In Spain, in the city which Hamilcar had founded and named New Carthage, his son Hannibal was training both Spanish and African troops for the great invasion. He had made up his mind to do a wonderful thing; he was going to march over the Pyrenees through Gaul, and over the Alps into Cisalpine Gaul, which is now called Northern Italy. On the way he hoped that many of the Gallic tribes would join him, and with their help he hoped, this daring man, to conquer, not only Gaul, Etruria, and the other provinces, but Rome, the unconquerable city itself.

The desperate march began. Hannibal at the head of 90,000 foot and 20,000 horse soldiers and thirty-seven elephants (the Carthaginians made great use of elephants in battle), was on his way to conquer Italy.

But the river Iberus once crossed, his troubles began. The tribes there fought with him for every inch of the way, and when he came to the foot of the Pyrenees the fourth part of his army had been slain. Worse was to come. At the sight of the terrible snow-topped mountains, 11,000 soldiers refused to go further. Hannibal, who himself was as brave as a lion, who never once complained however tired or cold or hungry he was, said not one word of reproach to them.

"Go if ye will!" he said, knowing that unwilling soldiers make bad fighters; and they went.

On marched Hannibal with the rest of his army over the Pyrenees, through Gaul to the foot of the Alps, and as yet the Romans had made no sign. I think not one of them believed that Hannibal would dare to lead his army over those terrible mountains.

"Impossible," they cried, "for any soldiers save mountaineers, lightly armed, and with no baggage and horses to hinder."

"Nothing is impossible for Hannibal!" his soldiers would have answered had they been there; for Hannibal all through his life was adored by his men.

Winter was near. Already snow had fallen, but in spite of the cold Hannibal would not wait. He persuaded some of the Gauls to show them the way up the pass, but on the third day's march the guides turned traitor, and the whole tribe fiercely attacked the Carthaginians, even climbing the high precipice above the road to roll down great stones upon the soldiers. This went on until at a turning of the pass Hannibal with a few men kept them at bay, while the rest of the army filed past in safety.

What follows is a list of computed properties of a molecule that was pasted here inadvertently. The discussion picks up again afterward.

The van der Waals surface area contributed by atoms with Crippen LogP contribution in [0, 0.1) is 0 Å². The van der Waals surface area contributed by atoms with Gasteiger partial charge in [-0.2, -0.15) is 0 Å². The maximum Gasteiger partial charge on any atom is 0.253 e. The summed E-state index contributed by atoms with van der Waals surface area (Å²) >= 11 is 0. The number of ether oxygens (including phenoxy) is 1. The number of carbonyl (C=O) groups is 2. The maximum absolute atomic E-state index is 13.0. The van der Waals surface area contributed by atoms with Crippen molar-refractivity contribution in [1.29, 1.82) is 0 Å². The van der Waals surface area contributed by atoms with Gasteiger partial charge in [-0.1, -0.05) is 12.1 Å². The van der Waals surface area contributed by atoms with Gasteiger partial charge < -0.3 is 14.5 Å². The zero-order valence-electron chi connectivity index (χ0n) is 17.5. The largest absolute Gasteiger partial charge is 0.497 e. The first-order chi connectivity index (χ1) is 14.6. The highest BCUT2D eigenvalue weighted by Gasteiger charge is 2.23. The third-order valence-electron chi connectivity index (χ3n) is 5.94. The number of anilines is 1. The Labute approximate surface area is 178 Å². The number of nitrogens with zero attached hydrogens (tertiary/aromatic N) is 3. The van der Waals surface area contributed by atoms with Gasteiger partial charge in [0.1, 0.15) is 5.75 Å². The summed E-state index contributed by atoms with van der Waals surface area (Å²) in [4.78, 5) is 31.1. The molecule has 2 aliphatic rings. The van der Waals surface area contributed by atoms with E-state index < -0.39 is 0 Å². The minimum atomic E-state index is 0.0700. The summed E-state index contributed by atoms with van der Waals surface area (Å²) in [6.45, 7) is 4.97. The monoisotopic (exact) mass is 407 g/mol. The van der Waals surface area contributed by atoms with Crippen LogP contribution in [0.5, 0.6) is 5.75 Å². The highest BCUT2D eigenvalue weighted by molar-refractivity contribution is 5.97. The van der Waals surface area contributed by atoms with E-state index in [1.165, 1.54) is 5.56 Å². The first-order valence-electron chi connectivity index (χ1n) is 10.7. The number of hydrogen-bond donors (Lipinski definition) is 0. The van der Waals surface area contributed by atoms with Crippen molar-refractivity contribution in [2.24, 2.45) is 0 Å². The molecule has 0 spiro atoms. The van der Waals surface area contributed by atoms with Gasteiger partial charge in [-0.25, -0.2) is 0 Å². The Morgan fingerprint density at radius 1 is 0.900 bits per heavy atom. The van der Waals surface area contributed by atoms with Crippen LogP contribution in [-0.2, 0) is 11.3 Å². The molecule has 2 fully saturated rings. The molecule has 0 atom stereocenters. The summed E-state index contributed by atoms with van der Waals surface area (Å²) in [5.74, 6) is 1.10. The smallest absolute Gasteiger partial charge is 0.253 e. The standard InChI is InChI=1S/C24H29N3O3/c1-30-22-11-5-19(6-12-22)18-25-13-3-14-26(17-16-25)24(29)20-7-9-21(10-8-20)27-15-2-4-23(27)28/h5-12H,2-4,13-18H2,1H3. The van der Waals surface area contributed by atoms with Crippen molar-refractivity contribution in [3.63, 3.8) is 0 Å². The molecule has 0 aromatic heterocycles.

But the brave soldiers had to fight with still stronger foes than men. The cruel snow and sleet fell upon them: bitter winds froze them to the bone: the steep, slippery, dangerous road hindered their marching: hunger and weariness went with them day by day. The men died by hundreds, nay, by thousands; the elephants and horses dropped exhausted by the way, and still Hannibal would not give in, still they struggled up the pass; higher, and higher, and higher, until on the ninth day they reached the top: Italy was in sight.

"On! my heroes, on!" cried Hannibal, when the troops had rested awhile; and the downward march began. The road was so bad that three days had to be spent in the mending of it, and three days meant the loss of many more soldiers' lives. Another three days of still greater hardships, and Hannibal, with all that was left of his army, entered Cisalpine Gaul. He had reached Italy at last.

How many lives do you think that terrible sixteen days' march cost him? Thirty-four thousand men alone, not counting the horses, were killed by hunger and cold and weariness, for there had been little fighting.

Happily the tribes in that part of the country were friendly, and for a time he stayed there to rest his troops and find fresh horses.

There was need. Rome presently sent an army of 40,000 men led by two consuls, and a great battle was fought. Hannibal, in spite of his smaller army, cleverly won. The Romans fled, and the whole of Cisalpine Gaul was at the mercy of Hannibal. He, however, having lost a great many men retired into winter quarters, there to wait until spring should make war possible again.